- The Washington Times - Wednesday, May 17, 2006

It was an effective, if not sensible, diet: The Washington Redskins won three Super Bowls while dining at a training table of double cheeseburgers and fries.

The Redskins team that yesterday began five weeks of limited on-field workouts is better fed, at least, than its more successful, championship-winning predecessors were.

These days, the Redskins, like 20 of their National Football League rivals, employ a nutritionist who not only helps select the food for every meal the team serves, but also arranges for prepared dinners that players can take home, teaches them how to cook nutritious meals and takes them grocery shopping in a quest to make the players healthier and more productive.

“We have absolutely the best nutrition we’ve had in my 35 years here,” said director of sports medicine Bubba Tyer, who joined the Redskins as an assistant trainer in 1971. “We’re in line, if not doing better, than a lot of teams when it comes to eating right.”

That wasn’t always the case.

John Riggins, Darrell Green and Co. would chow down on McDonald’s double cheeseburgers (with fixings bought in bulk down the street at Giant Food) before every practice in the 1980s. These days, Clinton Portis, Shawn Springs and the Redskins are offered more healthy fare.

The players generally are given breakfast and lunch during the season and three meals a day during training camp. The team spends hundreds of thousands of dollars feeding its players every year, Mr. Tyer said.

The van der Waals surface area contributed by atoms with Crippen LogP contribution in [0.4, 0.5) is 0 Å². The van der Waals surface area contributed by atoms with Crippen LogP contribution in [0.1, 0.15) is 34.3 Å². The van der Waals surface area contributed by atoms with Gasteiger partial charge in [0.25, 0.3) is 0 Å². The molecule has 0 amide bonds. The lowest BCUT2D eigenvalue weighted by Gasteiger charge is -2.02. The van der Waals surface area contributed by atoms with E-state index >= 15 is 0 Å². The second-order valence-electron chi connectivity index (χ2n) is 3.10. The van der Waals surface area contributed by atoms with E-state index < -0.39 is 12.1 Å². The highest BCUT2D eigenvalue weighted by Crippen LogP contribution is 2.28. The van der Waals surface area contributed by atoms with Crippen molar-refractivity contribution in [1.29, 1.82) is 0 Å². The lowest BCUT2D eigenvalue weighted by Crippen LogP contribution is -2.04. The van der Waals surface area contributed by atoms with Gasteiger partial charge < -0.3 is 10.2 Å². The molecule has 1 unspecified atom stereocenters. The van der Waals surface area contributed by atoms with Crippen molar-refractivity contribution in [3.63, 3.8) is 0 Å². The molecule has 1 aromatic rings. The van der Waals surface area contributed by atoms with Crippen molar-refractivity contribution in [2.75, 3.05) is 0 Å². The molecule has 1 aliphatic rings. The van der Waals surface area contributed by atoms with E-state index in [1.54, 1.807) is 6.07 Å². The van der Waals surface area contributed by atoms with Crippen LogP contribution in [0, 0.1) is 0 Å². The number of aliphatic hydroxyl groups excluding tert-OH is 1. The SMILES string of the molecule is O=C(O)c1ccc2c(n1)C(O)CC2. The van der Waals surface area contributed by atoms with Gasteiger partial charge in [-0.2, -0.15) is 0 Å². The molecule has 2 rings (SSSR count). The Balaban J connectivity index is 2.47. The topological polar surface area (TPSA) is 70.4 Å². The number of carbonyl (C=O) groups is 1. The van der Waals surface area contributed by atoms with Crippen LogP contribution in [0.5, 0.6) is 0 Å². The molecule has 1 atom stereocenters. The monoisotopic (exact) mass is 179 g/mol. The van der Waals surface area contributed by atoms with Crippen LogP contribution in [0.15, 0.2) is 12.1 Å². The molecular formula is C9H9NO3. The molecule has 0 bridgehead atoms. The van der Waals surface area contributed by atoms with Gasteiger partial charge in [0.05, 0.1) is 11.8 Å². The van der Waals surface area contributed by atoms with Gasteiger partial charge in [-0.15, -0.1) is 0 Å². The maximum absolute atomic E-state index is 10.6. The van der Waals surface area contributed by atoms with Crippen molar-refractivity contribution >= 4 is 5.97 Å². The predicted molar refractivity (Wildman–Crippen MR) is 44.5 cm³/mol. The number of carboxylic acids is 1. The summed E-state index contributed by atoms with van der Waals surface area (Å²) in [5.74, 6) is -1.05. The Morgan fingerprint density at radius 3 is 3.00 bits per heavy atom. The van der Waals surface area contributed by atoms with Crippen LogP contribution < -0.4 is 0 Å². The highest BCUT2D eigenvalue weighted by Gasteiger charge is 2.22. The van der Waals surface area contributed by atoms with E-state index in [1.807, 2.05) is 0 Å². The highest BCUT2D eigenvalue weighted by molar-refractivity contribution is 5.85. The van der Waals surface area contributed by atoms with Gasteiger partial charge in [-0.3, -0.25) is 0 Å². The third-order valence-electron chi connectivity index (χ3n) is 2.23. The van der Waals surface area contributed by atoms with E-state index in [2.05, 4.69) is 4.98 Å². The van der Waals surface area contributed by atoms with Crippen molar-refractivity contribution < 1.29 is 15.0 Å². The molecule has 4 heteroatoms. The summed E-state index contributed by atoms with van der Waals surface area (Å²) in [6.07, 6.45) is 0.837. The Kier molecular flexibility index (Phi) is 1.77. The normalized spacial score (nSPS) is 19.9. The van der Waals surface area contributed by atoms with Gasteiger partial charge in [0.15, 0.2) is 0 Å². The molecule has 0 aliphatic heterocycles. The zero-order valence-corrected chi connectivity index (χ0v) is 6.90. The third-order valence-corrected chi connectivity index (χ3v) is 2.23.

And that is where Ann Litt comes in.

“It makes sense for teams to put an emphasis on their players’ whole bodies,” said Mrs. Litt, an area nutritionist who has been on retainer with the Redskins for three years. “Once we can give them the right information on improving their diet, they can perform a lot better.”

Mrs. Litt recently took snapper Ethan Albright and his wife, Kathy, on a nutrition tour of the mammoth Wegmans grocery store near Redskin Park in Ashburn, Va.

The 6-foot-5 Albright’s weight has fluctuated over the years. At 35, he’s focusing on eating food healthier than the ham, sausage and eggs he ate growing up on a North Carolina farm.

“Kathy and I are from that ‘Eat what’s on your plate; there are starving children in China’ generation,” Albright said. “Before we got married, Kathy was looking at my checkbook, and there were checks for Domino’s, Papa John’s and Pizza Hut. I said, ‘See, I’m getting variety.’

“I put on a lot of weight when I was bucking to be a lineman, but when they told me to focus on snapping, I had to drop a bunch. My portion sizes are so messed up that I would put a huge amount of food in front of my kids.”

And when they didn’t finish their food, Albright would eat it for them. Mrs. Litt advised the Albrights on the proper ratio of meat, vegetables and carbohydrates to consume, assuring them that even junk food has its place in a balanced diet.

“I look at those 3-ounce vacuum-packed [steaks], and I’m like, ‘You’ve got to be kidding,’” said Albright, who, at 260 pounds is halfway between what he weighed as a high-school senior and what he weighed as a second-year pro. “I want enough to satisfy me.”